Impressively, all the mechanical and fabrication work was done in-house at Michaelís business, MA Mechanical. He tackled the engine, gearbox and diff builds, the turbo system and fab work himself, with a lot of help from Dave on the welder and a dedicated bunch of mates.
He sent the car to Brett at Warwick Panel & Paint, while he got stuck into the engine build with assistance from Matt at Next Level Racing.
To a Dart Little M block, Mick and Matt added a Callies crank, Carrillo rods and JE slugs, along with a Comp Cams solid-roller, and a Barnes six-stage dry-sump oil pump to keep things slippery. The combo is topped with a set of CNC-ported Racer Pro 13-degree heads, and a matching EFI manifold carrying ID2000 squirters. Mark from Godzilla Motorsport prescribed a pair of Precision 68/70 turbos and a Link Thunder ECU, and he also handles tuning duties.
ďEleven-twenty horsepower on 15psi was the initial figure on the chassis dyno,Ē Michael says. ďWhen it ran 7.80 it was on 22psi, which should be roughly 1650hp at the crank. In the end itíll be on 40psi plus Ė whatever it needs to run a six, basically!Ē
The motor is backed by a TCI Pro X Powerglide with a Converter Shop 4200rpm converter, but itís the third member thatís really of interest. There wasnít a great deal of expertise within Australia on building an IRS diff sufficient for six-second passes in a 3300lb car, so Michael had to look to the States for a solution.
ďThe guys from the Driveshaft Shop in the US do the rear ends in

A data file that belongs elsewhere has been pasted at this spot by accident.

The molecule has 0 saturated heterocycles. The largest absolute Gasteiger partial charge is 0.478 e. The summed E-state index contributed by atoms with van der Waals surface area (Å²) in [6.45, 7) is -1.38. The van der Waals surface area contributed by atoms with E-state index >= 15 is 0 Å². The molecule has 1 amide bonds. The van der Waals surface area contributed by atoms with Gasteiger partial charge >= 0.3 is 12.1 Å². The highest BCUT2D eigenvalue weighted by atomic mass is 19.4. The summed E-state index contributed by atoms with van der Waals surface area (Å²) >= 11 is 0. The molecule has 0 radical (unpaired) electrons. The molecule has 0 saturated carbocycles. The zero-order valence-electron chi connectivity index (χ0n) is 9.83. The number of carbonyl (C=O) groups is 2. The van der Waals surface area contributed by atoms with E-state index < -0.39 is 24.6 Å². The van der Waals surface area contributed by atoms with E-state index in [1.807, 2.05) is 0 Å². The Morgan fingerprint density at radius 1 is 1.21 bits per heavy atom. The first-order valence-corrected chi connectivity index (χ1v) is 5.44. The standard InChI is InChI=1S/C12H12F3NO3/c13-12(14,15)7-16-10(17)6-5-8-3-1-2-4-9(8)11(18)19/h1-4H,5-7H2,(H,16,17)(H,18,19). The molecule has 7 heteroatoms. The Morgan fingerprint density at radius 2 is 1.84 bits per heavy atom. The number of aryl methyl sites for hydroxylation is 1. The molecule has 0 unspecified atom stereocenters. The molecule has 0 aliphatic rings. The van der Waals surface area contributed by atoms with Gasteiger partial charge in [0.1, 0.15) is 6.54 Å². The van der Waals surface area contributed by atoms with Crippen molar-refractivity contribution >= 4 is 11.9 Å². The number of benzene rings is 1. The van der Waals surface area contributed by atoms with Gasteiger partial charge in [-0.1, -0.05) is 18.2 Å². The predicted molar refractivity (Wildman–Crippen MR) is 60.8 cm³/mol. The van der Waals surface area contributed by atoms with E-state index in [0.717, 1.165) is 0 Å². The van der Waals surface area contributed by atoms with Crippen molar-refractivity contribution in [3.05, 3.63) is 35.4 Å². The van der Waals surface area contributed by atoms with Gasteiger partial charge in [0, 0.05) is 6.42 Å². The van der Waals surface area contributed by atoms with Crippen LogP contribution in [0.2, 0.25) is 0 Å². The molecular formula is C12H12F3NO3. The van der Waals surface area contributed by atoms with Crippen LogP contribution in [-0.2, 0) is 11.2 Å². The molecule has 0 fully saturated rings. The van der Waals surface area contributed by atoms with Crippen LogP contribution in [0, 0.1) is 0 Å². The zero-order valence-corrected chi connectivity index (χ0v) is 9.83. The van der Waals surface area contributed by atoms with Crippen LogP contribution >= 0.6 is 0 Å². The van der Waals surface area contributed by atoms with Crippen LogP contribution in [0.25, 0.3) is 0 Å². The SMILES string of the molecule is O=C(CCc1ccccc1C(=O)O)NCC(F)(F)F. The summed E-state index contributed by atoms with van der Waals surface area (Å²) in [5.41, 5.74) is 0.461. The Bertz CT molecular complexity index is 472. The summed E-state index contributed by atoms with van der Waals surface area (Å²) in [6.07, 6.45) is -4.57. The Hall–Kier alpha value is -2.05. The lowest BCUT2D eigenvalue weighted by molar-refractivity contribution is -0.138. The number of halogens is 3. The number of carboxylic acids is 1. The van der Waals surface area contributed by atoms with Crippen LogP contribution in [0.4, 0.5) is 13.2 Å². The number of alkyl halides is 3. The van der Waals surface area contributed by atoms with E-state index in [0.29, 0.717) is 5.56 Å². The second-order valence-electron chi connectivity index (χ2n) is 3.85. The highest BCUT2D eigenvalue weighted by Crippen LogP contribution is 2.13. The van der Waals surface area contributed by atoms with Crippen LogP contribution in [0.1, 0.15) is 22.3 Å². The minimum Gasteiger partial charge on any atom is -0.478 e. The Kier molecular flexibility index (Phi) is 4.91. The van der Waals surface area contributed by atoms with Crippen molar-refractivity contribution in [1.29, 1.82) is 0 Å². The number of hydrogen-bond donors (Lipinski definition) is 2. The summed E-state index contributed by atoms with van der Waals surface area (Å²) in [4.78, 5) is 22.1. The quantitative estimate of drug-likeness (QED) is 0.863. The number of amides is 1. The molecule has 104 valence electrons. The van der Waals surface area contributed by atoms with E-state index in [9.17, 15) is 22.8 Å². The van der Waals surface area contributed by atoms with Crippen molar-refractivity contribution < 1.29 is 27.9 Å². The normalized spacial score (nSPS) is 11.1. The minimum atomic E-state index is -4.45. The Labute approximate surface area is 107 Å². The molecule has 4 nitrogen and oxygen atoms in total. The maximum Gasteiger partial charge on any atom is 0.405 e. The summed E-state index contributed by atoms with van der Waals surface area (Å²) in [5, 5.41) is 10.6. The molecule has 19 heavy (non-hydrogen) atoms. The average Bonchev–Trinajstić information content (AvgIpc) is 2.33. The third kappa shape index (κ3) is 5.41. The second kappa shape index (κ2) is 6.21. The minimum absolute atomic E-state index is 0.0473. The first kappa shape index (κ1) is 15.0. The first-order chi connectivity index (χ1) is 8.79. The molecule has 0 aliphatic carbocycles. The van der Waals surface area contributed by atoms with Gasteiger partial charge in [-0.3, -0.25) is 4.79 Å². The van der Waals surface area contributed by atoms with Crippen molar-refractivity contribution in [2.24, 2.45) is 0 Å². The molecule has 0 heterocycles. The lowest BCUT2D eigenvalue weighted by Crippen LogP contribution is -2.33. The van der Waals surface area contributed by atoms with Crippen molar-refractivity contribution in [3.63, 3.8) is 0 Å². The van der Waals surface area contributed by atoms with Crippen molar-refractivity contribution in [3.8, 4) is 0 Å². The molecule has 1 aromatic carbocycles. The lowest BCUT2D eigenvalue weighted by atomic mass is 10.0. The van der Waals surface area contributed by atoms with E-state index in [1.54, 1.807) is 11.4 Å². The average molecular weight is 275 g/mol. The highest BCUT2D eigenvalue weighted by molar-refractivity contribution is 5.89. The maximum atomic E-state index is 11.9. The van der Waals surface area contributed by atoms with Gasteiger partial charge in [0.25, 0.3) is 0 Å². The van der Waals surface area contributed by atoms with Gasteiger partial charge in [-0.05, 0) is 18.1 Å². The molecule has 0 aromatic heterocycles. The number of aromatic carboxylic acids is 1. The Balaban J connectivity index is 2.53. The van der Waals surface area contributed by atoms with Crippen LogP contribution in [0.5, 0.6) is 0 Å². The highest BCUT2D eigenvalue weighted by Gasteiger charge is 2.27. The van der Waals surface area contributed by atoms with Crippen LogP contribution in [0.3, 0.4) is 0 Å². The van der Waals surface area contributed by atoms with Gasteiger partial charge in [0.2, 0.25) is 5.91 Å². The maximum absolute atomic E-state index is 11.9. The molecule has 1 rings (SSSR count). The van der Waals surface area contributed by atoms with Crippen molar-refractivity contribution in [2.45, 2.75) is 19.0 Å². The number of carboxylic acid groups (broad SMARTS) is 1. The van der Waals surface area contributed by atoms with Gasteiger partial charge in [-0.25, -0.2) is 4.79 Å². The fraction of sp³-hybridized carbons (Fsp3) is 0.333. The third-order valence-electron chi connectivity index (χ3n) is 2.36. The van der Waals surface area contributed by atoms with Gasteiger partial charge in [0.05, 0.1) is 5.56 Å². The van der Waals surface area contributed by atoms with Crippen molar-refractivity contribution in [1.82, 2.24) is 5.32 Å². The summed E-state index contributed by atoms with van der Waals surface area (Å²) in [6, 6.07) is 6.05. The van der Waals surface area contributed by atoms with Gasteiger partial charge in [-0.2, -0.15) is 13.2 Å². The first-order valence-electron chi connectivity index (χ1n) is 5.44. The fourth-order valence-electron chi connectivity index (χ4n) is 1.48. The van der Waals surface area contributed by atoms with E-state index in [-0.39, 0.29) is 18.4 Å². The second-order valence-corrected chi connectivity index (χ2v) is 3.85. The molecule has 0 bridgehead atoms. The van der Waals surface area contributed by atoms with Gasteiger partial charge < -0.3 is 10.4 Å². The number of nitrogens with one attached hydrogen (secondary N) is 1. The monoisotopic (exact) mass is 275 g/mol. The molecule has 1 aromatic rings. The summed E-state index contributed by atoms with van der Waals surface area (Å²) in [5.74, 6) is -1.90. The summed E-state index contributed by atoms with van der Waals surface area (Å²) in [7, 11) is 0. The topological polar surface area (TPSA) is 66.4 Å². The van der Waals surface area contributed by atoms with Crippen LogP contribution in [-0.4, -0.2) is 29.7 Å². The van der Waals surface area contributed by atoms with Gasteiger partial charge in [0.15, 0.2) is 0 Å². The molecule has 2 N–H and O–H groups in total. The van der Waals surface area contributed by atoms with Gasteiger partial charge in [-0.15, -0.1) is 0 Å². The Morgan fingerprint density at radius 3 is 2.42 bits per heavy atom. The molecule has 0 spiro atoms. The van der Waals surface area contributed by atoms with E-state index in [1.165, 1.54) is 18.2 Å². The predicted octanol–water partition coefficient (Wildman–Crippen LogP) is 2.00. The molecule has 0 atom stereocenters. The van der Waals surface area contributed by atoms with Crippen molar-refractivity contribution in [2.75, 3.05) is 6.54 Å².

a lot of the quicker IRS cars over there,Ē he says. ďI sourced the custom Driveshaft Shop CV shafts and carbonfibre tailshaft through Western Suburbs Differentials, and it should be up to the task.Ē
Itís all mated to a custom nine-inch centre, residing in an OEM cradle that has been shortened by eight inches to accommodate 29.5x10.5in tyres. All the standard mounting points are retained as per Mod Street Blown rules, with a pair of adjustable coil-over shocks for tunability.
ďThereís no real advantage to using IRS; in fact, itís just one big disadvantage!Ē Michael laughs. ďItís heavy, and the biggest disadvantage is that the rear camber changes as it squats, and you lose your contact patch. I was looking for a challenge rather than a technical advantage, and I want to enjoy the process of developing the new car with the IRS.
ďThere are guys in the States running 6.80s, and thatís what I want to do. I want to run a six-something. I donít care if itís a 6.99!
ďGetting the car to work will be a slow process. The power is there, we just need to work on the delivery, and get the car to work as we go. Itís fairly heavy at 3300lb; Iíve taken a lot of weight out but Iíve also put a lot back in. If I canít get it to work and the IRS ends up being the limiting factor, I wonít rule out putting a four-link in it. Itís already the quickest IRS Commodore in Australia, and Iíve been told itís the quickest VE in Australia, too. Thatís not the reason I built the car, but itís nice to know. Still, itís nowhere near where I want it to be.Ē
Watch this space, readers, because a six-second, steel-bodied, radial-tyred IRS Maloo is no joke!
I need to thank my wife for her understanding of my passion for drag racing and for putting up with the long hours at the workshop, away from home and the kids. Iíd also like to thank Brett Benz at Warwick Panel & Paint; Matt McCarthy at Next Level Racing; Paul at Thermal Edge Coating; Mark Jacobson at Godzilla Motorsport; Ray at Western Suburbs Diffs; and all the other people who helped with the build